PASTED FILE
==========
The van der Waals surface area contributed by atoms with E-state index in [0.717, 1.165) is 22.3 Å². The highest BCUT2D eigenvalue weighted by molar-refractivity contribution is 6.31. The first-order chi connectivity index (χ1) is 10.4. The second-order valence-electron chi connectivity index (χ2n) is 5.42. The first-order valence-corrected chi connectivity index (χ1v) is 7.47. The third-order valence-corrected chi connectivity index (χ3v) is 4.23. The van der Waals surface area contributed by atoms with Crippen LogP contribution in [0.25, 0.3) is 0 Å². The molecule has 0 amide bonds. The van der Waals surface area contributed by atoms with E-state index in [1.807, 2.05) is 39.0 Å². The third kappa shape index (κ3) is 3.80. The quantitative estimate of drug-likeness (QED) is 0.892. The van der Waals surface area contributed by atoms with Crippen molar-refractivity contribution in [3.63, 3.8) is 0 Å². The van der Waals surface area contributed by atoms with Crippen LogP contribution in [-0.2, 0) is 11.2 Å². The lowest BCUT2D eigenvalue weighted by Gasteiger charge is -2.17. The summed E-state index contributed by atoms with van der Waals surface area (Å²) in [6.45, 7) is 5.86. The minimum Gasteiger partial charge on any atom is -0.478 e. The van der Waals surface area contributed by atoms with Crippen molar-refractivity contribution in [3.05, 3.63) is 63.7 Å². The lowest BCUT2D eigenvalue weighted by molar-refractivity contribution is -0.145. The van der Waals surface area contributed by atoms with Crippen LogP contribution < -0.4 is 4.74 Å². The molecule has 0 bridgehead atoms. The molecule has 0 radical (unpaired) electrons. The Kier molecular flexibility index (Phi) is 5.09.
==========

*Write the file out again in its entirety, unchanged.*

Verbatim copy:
The van der Waals surface area contributed by atoms with E-state index in [0.717, 1.165) is 22.3 Å². The highest BCUT2D eigenvalue weighted by molar-refractivity contribution is 6.31. The first-order chi connectivity index (χ1) is 10.4. The second-order valence-electron chi connectivity index (χ2n) is 5.42. The first-order valence-corrected chi connectivity index (χ1v) is 7.47. The third-order valence-corrected chi connectivity index (χ3v) is 4.23. The van der Waals surface area contributed by atoms with Crippen LogP contribution in [0.25, 0.3) is 0 Å². The molecule has 0 amide bonds. The van der Waals surface area contributed by atoms with E-state index in [1.807, 2.05) is 39.0 Å². The third kappa shape index (κ3) is 3.80. The quantitative estimate of drug-likeness (QED) is 0.892. The van der Waals surface area contributed by atoms with Crippen molar-refractivity contribution in [3.63, 3.8) is 0 Å². The van der Waals surface area contributed by atoms with Crippen LogP contribution in [-0.2, 0) is 11.2 Å². The lowest BCUT2D eigenvalue weighted by Gasteiger charge is -2.17. The summed E-state index contributed by atoms with van der Waals surface area (Å²) in [6.45, 7) is 5.86. The minimum Gasteiger partial charge on any atom is -0.478 e. The van der Waals surface area contributed by atoms with Crippen molar-refractivity contribution in [3.05, 3.63) is 63.7 Å². The lowest BCUT2D eigenvalue weighted by molar-refractivity contribution is -0.145. The van der Waals surface area contributed by atoms with Crippen LogP contribution < -0.4 is 4.74 Å². The molecule has 0 bridgehead atoms. The molecule has 0 radical (unpaired) electrons. The Kier molecular flexibility index (Phi) is 5.09.